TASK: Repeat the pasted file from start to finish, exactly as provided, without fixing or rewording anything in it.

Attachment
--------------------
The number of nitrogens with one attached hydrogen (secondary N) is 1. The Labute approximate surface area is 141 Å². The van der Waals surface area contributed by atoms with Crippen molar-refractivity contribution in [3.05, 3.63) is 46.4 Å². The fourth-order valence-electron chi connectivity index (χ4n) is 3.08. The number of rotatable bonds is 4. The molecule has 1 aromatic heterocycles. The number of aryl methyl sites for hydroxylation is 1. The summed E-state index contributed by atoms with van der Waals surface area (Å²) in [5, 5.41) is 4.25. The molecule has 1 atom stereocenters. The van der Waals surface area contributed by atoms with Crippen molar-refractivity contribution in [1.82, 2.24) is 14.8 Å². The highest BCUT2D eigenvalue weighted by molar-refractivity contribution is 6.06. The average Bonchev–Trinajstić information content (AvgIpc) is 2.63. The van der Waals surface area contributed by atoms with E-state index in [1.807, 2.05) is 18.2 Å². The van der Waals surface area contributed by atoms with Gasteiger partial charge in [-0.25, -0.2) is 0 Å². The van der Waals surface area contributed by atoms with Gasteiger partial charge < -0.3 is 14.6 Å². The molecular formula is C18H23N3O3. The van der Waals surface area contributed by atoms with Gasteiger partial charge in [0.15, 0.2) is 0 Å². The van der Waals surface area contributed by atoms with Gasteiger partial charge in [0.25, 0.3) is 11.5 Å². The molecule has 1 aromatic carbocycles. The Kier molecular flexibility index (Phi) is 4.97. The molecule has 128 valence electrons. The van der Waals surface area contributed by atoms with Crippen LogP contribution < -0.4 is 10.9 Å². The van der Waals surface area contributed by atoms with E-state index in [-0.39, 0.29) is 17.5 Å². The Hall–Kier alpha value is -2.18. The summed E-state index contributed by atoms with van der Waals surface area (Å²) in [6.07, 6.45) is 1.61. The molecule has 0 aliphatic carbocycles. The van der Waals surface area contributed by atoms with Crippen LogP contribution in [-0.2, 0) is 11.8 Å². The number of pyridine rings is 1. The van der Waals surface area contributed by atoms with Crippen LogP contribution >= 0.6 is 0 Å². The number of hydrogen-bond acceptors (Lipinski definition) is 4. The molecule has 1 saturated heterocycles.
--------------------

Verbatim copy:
The number of nitrogens with one attached hydrogen (secondary N) is 1. The Labute approximate surface area is 141 Å². The van der Waals surface area contributed by atoms with Crippen molar-refractivity contribution in [3.05, 3.63) is 46.4 Å². The fourth-order valence-electron chi connectivity index (χ4n) is 3.08. The number of rotatable bonds is 4. The molecule has 1 aromatic heterocycles. The number of aryl methyl sites for hydroxylation is 1. The summed E-state index contributed by atoms with van der Waals surface area (Å²) in [5, 5.41) is 4.25. The molecule has 1 atom stereocenters. The van der Waals surface area contributed by atoms with Crippen molar-refractivity contribution in [1.82, 2.24) is 14.8 Å². The highest BCUT2D eigenvalue weighted by molar-refractivity contribution is 6.06. The average Bonchev–Trinajstić information content (AvgIpc) is 2.63. The van der Waals surface area contributed by atoms with E-state index in [1.807, 2.05) is 18.2 Å². The van der Waals surface area contributed by atoms with Gasteiger partial charge in [-0.25, -0.2) is 0 Å². The van der Waals surface area contributed by atoms with Gasteiger partial charge < -0.3 is 14.6 Å². The molecular formula is C18H23N3O3. The van der Waals surface area contributed by atoms with Gasteiger partial charge in [0.15, 0.2) is 0 Å². The van der Waals surface area contributed by atoms with Gasteiger partial charge in [0.25, 0.3) is 11.5 Å². The molecule has 1 aromatic carbocycles. The Kier molecular flexibility index (Phi) is 4.97. The molecule has 128 valence electrons. The van der Waals surface area contributed by atoms with Crippen LogP contribution < -0.4 is 10.9 Å². The van der Waals surface area contributed by atoms with E-state index in [-0.39, 0.29) is 17.5 Å². The Hall–Kier alpha value is -2.18. The summed E-state index contributed by atoms with van der Waals surface area (Å²) in [6.07, 6.45) is 1.61. The molecule has 0 aliphatic carbocycles. The van der Waals surface area contributed by atoms with Crippen LogP contribution in [-0.2, 0) is 11.8 Å². The number of pyridine rings is 1. The van der Waals surface area contributed by atoms with Crippen LogP contribution >= 0.6 is 0 Å². The number of hydrogen-bond acceptors (Lipinski definition) is 4. The molecule has 1 saturated heterocycles.